Four weeks ago I headed off from the wintery shores of New Zealand and went back to the motherland. This was to be the first trip back to the UK for me in four years. I had a few things I wanted to do while over here. One was to catch up with mates, the other was to do as much riding as possible; hit up all my old haunts as well as some of the Playstation-style trails at the ever growing number of trail centres.
Unlike Caleb, I don’t really share the passion for bikes with wheels three inches too big. So I felt that this would be an appropriate adventure to take one along with me and prove to myself that they are just as pants as I had already decided.
First stop was the Porte du Soleil in France. I’ve ridden there a tonne of times before, but never on a trail bike, and definitely not on a 29er. I was pretty keen to get buck wild on the 29er, trash some wheels and hence tell everyone that 29ers are rubbish. Well, much to my dismay, after a few days’ hard riding the bike was still in one piece and I was actually loving riding it. Turns out you can still ride steep stuff on the wagon wheels, still rail turns and, in some cases, overtake pyjama clad DHers.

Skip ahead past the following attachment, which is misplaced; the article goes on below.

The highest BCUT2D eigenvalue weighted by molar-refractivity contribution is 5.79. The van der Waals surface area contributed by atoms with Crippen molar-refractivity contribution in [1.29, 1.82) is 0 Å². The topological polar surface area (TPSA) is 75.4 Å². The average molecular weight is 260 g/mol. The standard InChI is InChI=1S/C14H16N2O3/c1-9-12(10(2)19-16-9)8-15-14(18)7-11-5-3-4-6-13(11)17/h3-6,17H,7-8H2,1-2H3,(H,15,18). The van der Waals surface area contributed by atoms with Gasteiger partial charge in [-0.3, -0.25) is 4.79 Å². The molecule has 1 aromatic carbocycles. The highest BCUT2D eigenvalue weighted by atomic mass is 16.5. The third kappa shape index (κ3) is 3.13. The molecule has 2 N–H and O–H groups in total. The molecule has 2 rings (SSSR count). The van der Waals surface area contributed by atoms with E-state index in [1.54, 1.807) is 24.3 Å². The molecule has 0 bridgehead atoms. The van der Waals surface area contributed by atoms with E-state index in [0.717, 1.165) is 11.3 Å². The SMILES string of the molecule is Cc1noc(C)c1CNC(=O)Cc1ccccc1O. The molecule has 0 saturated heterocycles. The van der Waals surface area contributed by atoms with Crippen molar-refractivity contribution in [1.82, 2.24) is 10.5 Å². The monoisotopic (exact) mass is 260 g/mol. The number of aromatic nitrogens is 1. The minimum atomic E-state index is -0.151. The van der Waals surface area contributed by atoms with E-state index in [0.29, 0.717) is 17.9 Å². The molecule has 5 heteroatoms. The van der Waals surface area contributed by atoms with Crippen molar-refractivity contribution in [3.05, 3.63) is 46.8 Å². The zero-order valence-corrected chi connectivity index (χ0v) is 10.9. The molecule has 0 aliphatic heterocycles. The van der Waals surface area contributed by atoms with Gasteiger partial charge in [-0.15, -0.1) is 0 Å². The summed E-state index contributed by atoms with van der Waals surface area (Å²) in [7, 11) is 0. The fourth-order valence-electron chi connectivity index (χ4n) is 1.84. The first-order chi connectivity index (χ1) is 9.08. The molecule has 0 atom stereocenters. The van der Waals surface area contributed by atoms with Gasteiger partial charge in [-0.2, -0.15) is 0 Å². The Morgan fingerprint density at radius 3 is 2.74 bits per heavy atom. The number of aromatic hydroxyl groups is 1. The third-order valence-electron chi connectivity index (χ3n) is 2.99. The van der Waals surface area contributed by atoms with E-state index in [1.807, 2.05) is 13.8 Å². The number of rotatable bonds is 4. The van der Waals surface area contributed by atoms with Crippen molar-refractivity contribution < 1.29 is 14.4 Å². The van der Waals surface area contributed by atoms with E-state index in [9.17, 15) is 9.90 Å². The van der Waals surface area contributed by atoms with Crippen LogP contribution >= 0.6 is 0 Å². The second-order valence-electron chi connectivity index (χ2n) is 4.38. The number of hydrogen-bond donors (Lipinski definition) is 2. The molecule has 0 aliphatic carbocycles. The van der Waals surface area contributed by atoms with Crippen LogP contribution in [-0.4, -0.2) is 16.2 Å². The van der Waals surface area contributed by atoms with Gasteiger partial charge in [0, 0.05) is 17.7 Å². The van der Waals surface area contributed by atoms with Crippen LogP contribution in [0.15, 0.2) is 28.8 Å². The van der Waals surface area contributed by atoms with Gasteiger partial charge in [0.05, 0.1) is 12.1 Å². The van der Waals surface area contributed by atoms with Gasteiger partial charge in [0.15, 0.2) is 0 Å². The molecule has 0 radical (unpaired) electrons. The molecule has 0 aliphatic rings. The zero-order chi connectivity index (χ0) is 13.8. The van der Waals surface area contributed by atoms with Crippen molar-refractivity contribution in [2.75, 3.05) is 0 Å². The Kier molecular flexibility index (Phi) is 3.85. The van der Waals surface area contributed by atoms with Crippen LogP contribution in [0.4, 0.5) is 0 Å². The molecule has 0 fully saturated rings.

Next stop was Eurobike for a spot of work and to remind everyone that I don’t like 29ers.
After this I met up with some old riding buddies in South England for an epic adventure of trails and ales. Much to my horror a lot of my friends had caught the 29er disease and were rocking them. So for me it was time to shut my mouth and get on with the task at hand—getting some mad flow on the buff trails of South England. By this point I had managed to get a Fox 34 140 mm travel fork up front. Much to my dismay (again) the bike handled even better and I even managed to get a bit of hucking done.
As I boxed the bike up the other night, I was actually upset that I would have to give it back when I got back to New Zealand. I’m still not sure I’ll trade my 26” wheels in just yet, but I do know that I was a little bit hasty in my decision about these wagon wheel bikes, as they ain’t all that bad.